Object Lessons: German and American Perspectives on Provenance Research of the Colonial and Nazi Eras

Saturday, October 26, 2019, 10:30am - 1:30pm
Panel Discussion at the GHI
Panelists: Mirjam Brusius (German Historical Institute London), Bronwyn Campbell (National Gallery of Australia), Raphael Gross (Deutsches Historisches Museum, Berlin), Christine Kreamer (National Museum of African Art, Smithsonian Institution), H. Glenn Penny (University of Iowa), Hilke Thode-Arora (Museum der Fünf Kontinente, Munich, and 2018 PREP Guest Speaker), and moderated by Irene Bald Romano (University of Arizona, and 2018 PREP participant)

Co-organized by the GHI Washington, Smithsonian Institution, and Goethe Institut, Washington, DC

Click on image to enlarge or print (pdf) the poster.

Provenance researchers face the challenge of uncovering the complicated, often centuries-long history of works of art and other cultural objects. The media have focused public attention on provenance research and restitution debates concerning objects, especially paintings, that were looted during the Nazi era. But provenance research also encompasses the history of objects from archaeological contexts, human remains, and ethnological collections world-wide. There is growing social and political impetus in Germany and France to confront uncomfortable histories of colonial rule, including the acquisition of museum collections during this period. The creation of the Humboldt Forum in Berlin has highlighted the role and responsibilities of museums and the cultural community to acknowledge and find “just solutions” to the wrongs of the past. Provenance research is an important step in a process that might lead to a variety of outcomess, including restitution/repatriation to individuals, countries of origin, or descendant communities.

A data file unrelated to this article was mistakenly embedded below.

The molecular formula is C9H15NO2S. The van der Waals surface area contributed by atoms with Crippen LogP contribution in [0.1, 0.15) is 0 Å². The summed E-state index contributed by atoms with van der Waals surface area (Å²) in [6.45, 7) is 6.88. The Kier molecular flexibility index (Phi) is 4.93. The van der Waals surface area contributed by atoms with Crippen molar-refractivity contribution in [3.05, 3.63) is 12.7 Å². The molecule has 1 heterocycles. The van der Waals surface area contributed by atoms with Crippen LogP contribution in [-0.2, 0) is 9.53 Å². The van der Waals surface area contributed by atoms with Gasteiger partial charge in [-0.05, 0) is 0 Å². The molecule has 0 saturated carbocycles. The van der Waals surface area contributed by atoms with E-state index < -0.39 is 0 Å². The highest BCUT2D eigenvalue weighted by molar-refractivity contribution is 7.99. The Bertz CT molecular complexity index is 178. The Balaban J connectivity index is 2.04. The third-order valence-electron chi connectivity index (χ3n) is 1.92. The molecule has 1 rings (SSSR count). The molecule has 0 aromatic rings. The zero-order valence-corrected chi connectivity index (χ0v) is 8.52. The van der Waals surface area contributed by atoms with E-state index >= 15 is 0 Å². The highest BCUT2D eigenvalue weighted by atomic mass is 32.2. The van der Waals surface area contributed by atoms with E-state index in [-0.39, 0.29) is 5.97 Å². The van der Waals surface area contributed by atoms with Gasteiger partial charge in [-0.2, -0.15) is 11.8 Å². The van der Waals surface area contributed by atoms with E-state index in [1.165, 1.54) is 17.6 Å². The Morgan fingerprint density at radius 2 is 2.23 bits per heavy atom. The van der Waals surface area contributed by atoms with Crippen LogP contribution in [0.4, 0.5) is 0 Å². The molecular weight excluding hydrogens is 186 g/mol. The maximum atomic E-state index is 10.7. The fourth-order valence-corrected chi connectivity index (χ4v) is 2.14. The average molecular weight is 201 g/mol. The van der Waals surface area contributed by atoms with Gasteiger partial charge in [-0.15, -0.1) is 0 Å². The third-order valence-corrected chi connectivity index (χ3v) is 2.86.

What can provenance researchers of Nazi-era looted objects learn from those who study collections acquired under colonial rule, and vice versa? How far do the methodologies and challenges of museum professionals and researchers dealing with colonial period- and Nazi-era collections overlap? What new insights can we gain from the study of the provenance of objects of all categories, and how might these be applied to advancing scholarly discourse, public debates, and solutions regarding Nazi-era and colonial objects? 

This panel discussion brings together eminent historians, archaeologists, ethnologists, and museum professionals to share their perspectives on the challenging historical, legal, ethical, philosophical, and practical issues surrounding works of art and objects acquired under colonial and Nazi rule.  

This panel discussion has been organized in conjunction with the 6th German/American Provenance Research Exchange Program (PREP), which brings together museum professionals from both sides of the Atlantic specializing in World War II-era provenance projects.

The panel discussion will be followed by a light lunch at the GHI.